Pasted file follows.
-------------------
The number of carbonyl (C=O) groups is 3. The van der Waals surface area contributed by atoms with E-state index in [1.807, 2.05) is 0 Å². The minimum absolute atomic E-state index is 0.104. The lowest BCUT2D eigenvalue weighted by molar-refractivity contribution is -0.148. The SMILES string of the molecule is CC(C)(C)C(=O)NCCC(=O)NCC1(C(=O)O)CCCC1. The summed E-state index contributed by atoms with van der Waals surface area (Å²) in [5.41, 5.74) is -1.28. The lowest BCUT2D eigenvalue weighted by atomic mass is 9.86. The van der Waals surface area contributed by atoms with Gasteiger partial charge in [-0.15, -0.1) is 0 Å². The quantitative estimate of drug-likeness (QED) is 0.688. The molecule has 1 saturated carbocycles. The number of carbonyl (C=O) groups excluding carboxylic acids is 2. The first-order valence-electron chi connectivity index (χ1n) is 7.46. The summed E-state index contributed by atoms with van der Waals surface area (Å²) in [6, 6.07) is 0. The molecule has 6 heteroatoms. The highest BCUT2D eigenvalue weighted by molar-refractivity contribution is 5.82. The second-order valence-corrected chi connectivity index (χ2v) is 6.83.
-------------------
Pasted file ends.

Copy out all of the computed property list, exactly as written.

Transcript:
The number of carbonyl (C=O) groups is 3. The van der Waals surface area contributed by atoms with E-state index in [1.807, 2.05) is 0 Å². The minimum absolute atomic E-state index is 0.104. The lowest BCUT2D eigenvalue weighted by molar-refractivity contribution is -0.148. The SMILES string of the molecule is CC(C)(C)C(=O)NCCC(=O)NCC1(C(=O)O)CCCC1. The summed E-state index contributed by atoms with van der Waals surface area (Å²) in [5.41, 5.74) is -1.28. The lowest BCUT2D eigenvalue weighted by atomic mass is 9.86. The van der Waals surface area contributed by atoms with Gasteiger partial charge in [-0.15, -0.1) is 0 Å². The quantitative estimate of drug-likeness (QED) is 0.688. The molecule has 1 saturated carbocycles. The number of carbonyl (C=O) groups excluding carboxylic acids is 2. The first-order valence-electron chi connectivity index (χ1n) is 7.46. The summed E-state index contributed by atoms with van der Waals surface area (Å²) in [6, 6.07) is 0. The molecule has 6 heteroatoms. The highest BCUT2D eigenvalue weighted by molar-refractivity contribution is 5.82. The second-order valence-corrected chi connectivity index (χ2v) is 6.83.